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Renée is the concierge of a very upscale Parisian apartment building. To the families who reside there, she is the very embodiment of all that a concierge should be: she’s overweight, she eats smelly food, watches tv all day, and has a spoiled cat. Most importantly, she doesn’t have any thoughts about anything except perhaps her immediate duties and what she’s cooking for dinner that night. Inwardly, she is a brilliant woman, a reader and thinker who stays in her position because it gives her time to read all the books she wants, exposing herself to different schools of philosophical thought. She also feels that being concierge is her place in the world and she should stay in it.
Young Paloma lives with her wealthy family in Renée’s building. Paloma has decided that she is going to commit suicide and burn down her apartment when she turns thirteen next summer. She doesn’t feel particularly suicidal but she’s looked around at all the adults around her and realized that they’re living a lie; they tell children they can grow up to be whatever they want and do whatever they want, but all she sees are adults who look trapped in lives that make them miserable. She’s decided to get out of the rat race early.
I hesitated over this book for a long time. I’d somewhere picked up the idea that it involves a lot of Philosophy, which I read as Big, Boring Thoughts That Have No Practical Application to Anyone’s Life. Is that bad? Probably. But I came across it in Will Schwalbe’s memoir, The End of Your Life Book Club and it piqued my interest. When I needed a short book to help me finish up my own Books in Translation Reading Challenge this year, I finally got brave and gave this one a try.
I didn’t love it but I definitely enjoyed it. There were philosophical sections that I had to skim as my eyes glazed over, but way less than I had feared. Even in those, I could pull out a few ideas that I really liked. I can’t quote any of them, but I liked them.
I identified with Renée to a certain extent. She has almost a pathological need to keep up her crusty concierge appearance, which I did not relate to, but in reserving her true self for her close friends and family? That I get. Her life slowly changes through the book and I was happy to see it happening because I liked her a lot. She’s terrified but she goes with it. We eventually learn why she has lived her life the way she has and it broke my heart. I was not at all happy with the ending of the book, but I can see why it had to happen that way.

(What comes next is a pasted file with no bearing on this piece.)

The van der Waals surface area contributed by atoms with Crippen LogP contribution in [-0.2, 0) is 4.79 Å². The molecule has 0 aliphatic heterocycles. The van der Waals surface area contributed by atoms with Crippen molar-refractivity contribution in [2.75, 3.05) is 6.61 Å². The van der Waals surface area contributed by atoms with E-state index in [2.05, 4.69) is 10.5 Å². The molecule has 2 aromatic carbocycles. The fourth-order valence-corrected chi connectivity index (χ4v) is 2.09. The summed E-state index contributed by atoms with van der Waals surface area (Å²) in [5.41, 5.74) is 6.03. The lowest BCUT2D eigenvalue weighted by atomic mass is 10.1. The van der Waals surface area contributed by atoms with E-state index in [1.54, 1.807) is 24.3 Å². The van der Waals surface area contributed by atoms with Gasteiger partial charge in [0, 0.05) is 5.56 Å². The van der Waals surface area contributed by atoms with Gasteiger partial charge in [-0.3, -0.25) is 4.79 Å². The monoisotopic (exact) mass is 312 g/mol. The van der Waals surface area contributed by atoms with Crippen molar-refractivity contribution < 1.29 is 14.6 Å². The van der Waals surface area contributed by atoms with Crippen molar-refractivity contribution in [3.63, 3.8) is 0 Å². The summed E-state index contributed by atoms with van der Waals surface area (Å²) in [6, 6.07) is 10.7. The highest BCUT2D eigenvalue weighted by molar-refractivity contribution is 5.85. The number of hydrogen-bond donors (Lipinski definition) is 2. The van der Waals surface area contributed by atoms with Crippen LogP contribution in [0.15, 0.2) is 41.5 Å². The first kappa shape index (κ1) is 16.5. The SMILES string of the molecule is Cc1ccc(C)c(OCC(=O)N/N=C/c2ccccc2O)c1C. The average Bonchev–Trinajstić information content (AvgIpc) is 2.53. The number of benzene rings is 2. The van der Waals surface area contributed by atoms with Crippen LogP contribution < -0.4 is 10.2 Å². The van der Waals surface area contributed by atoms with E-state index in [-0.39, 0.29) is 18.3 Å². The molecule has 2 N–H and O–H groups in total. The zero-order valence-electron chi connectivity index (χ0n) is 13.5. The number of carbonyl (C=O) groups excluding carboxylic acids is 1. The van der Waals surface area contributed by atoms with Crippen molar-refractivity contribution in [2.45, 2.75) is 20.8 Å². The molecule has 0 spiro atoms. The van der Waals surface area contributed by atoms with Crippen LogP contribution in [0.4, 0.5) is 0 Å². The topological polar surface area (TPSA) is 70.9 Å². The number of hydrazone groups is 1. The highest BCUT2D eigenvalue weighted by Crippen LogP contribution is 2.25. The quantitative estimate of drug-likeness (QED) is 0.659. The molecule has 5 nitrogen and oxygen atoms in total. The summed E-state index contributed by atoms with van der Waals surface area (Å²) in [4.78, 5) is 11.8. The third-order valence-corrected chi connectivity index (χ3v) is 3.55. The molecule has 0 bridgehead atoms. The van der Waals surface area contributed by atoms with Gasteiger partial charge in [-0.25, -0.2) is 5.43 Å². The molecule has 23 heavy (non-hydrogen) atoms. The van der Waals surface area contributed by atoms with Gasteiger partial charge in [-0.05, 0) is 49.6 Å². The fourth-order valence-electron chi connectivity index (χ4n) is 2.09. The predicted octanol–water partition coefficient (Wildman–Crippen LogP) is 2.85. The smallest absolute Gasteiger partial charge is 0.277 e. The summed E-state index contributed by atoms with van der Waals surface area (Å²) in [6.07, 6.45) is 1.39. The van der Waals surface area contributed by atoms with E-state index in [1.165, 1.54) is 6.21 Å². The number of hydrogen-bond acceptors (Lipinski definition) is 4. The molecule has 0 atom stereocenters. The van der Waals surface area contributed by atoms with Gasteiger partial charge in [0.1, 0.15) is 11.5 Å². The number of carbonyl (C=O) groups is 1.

I liked Paloma too but I couldn’t help feeling like she just needed to get out of her own head a little more. Easy for me to say, I know. She just loved wallowing in Big Ideas and looking down on her family (who were pretty awful, at least from her point of view). She’s super-intelligent but she needed some kid time. Unfortunately, most of the kids her age are out shopping or listening to music or doing drugs or other things that she has no interest in, so that leaves her with herself for company and too much time in her own head.
The translation by Alison Anderson seemed to be very well done.
If you’ve been hesitating to read this one, go ahead and give it a try. There is some philosophy but I mostly saw it as a story of two lonely people slowly changing their lives. And that’s a story I enjoyed.
If you liked The Elegance of the Hedgehog, you might also like my reviews of
- Bel Canto by Anne Patchett
- Girl in Translation by Jean Kwok
- The School of Essential Ingredients by Erica Bauermeister
Buy The Elegance of the Hedgehog from Malaprop’s Bookstore in Asheville, NC.
I have an affiliate relationship with Malaprop’s Bookstore/Cafe in beautiful Asheville, NC. I will earn a small commission at no additional cost to you if you purchase merchandise through links on my site.